More than his remarks about our kindness to Muslims, though, Friedman’s generalization really bothers me. A quote from one Jordanian academic is not gospel, and protests about an offensive cartoon do not prove that the acts of a few radicals represent an entire religious community. Maybe he’s just trying to bait more moderate elements, but this is an odd way to go about it. It also seems wrong to write a piece like this without any mention of the misperceptions in the US about Islam – I guess some of those stereotypes have affected even Friedman.
The Times just ran an interesting review of a book refuting Israel’s claim to the land it now occupies by showing that the Jewish community’s lineage does not trace back to Palestine. The new question could be whether Israel’s legitimacy stems from its historical roots or the status of the state it has developed into – and to what extent this conflict is religious and primordial rather than political, based on economic or social factors. It’s also a fascinating theory for those of us who have been wondering about what it means to be Jewish.
While the American military is in the midst of pulling out of Iraq, The Economist sees its ambitious neighbors – Iran, Turkey and Saudi Arabia – moving in. Iran, needless to say, has antagonized the American operation by supporting opposing militants, but could turn instead to the burgeoning Shiite political groups. A leader among them, Muqtada al-Sadr, the Shiite cleric-turned insurgent-turned political leader, made a visit to Turkey a few months ago to discuss the secular Sunni state’s relationship with Iraq. Saudi Arabia’s ties to the US are obvious, and might complicate Iraq’s efforts as a newborn democracy in the Middle East – it would be a shame to see talk of the Iran-Saudi proxy war being fought in Yemen start including Iraq as well. This article’s final point is that whatever international actions evolve in Iraq, the US will no longer dominate them.
This could complicate the peace process even further. I don’t know much about Lebanon – anyone else have thoughts on this issue?
We can always count on the Journal to bring it home. This seems simplistic; if the US appears at all supportive of the movement won’t it lend false credibility to the claims – which are already being made – that it is the work of foreign forces?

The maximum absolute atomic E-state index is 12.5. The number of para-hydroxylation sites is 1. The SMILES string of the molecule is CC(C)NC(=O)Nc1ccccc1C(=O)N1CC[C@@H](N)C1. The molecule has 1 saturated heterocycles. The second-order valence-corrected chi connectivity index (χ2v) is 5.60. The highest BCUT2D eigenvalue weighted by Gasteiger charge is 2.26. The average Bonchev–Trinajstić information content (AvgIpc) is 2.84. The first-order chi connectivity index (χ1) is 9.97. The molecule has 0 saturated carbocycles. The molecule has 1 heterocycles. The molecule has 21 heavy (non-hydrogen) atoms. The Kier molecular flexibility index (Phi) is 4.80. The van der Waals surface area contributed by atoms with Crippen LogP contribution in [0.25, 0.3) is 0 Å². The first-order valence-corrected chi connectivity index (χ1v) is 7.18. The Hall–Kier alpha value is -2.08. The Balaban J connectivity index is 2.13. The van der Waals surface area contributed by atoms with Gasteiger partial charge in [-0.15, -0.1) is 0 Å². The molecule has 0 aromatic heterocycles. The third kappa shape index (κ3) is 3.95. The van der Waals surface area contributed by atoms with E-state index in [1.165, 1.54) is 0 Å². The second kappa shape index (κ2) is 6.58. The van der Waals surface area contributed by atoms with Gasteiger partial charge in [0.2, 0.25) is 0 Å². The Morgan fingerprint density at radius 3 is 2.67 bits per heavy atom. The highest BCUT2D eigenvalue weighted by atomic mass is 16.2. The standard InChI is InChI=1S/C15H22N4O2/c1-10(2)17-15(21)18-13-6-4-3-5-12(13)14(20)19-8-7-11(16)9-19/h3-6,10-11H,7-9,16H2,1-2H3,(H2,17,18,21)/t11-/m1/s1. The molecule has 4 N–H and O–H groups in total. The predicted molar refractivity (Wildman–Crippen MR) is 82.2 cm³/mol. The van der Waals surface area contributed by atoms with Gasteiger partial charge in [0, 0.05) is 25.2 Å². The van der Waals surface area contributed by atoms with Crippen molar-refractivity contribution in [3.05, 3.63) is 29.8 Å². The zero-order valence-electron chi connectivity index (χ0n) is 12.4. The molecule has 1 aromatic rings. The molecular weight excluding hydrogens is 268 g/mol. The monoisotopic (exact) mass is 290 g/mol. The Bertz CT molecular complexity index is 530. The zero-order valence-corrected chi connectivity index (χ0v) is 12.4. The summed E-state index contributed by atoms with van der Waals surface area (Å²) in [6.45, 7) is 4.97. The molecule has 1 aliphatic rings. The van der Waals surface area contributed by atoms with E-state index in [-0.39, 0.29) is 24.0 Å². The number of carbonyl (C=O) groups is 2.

It’s interesting that Ayatollah Montazeri, who was in the original revolutionary club, condemned the 1979 embassy takeover. I know he has become pretty outspoken but to criticize one of the Republic’s most seminal and proud moments seems particularly incendiary. It raises the question of to what extent the regime – and not just the elections – is being challenged.
Today echoes the Quds Day protests, directed inwards instead of at Israel (which is traditionally demonstrated against throughout the day) – despite recent disputes.
Remember when Turkey’s President Erdogan stormed out on Israeli President Peres in the wake of Gaza? It’s interesting to see Turkey’s recent shift in focus towards the Middle East after years of attempting to join the EU, and especially in the context of the peace process. Any thoughts on how this will affect regional dynamics?
The New Hostage Crisis in Iran: http://www.foreignpolicy.com/articles/2009/10/23/the_new_hostage_crisis?page=0,0
I’m part of a little discussion group on campus and this weekend we focused on Iran. By the end of the conversation most participants had agreed that an acceptable way – perhaps the only way – to resolve the nuclear quagmire is to move towards normalizing relations with Iran so that when and if it gets the bomb it will not pose as much of a threat, much the way that we can sleep at night being cognizant the arsenals in China and Russia. Maybe – maybe – I would have conceded this a few months ago, but it’s difficult enough to condone an oppressive, abhorrent regime; now that it is being challenged in unprecedented ways (and being oppressive and abhorrent in unprecedented ways), I find this plan even harder to swallow.
And then there’s the question of if it’s even possible, especially given what seems to be a one-year time frame and the extent to which the regime defines itself in opposition to The Great Satan…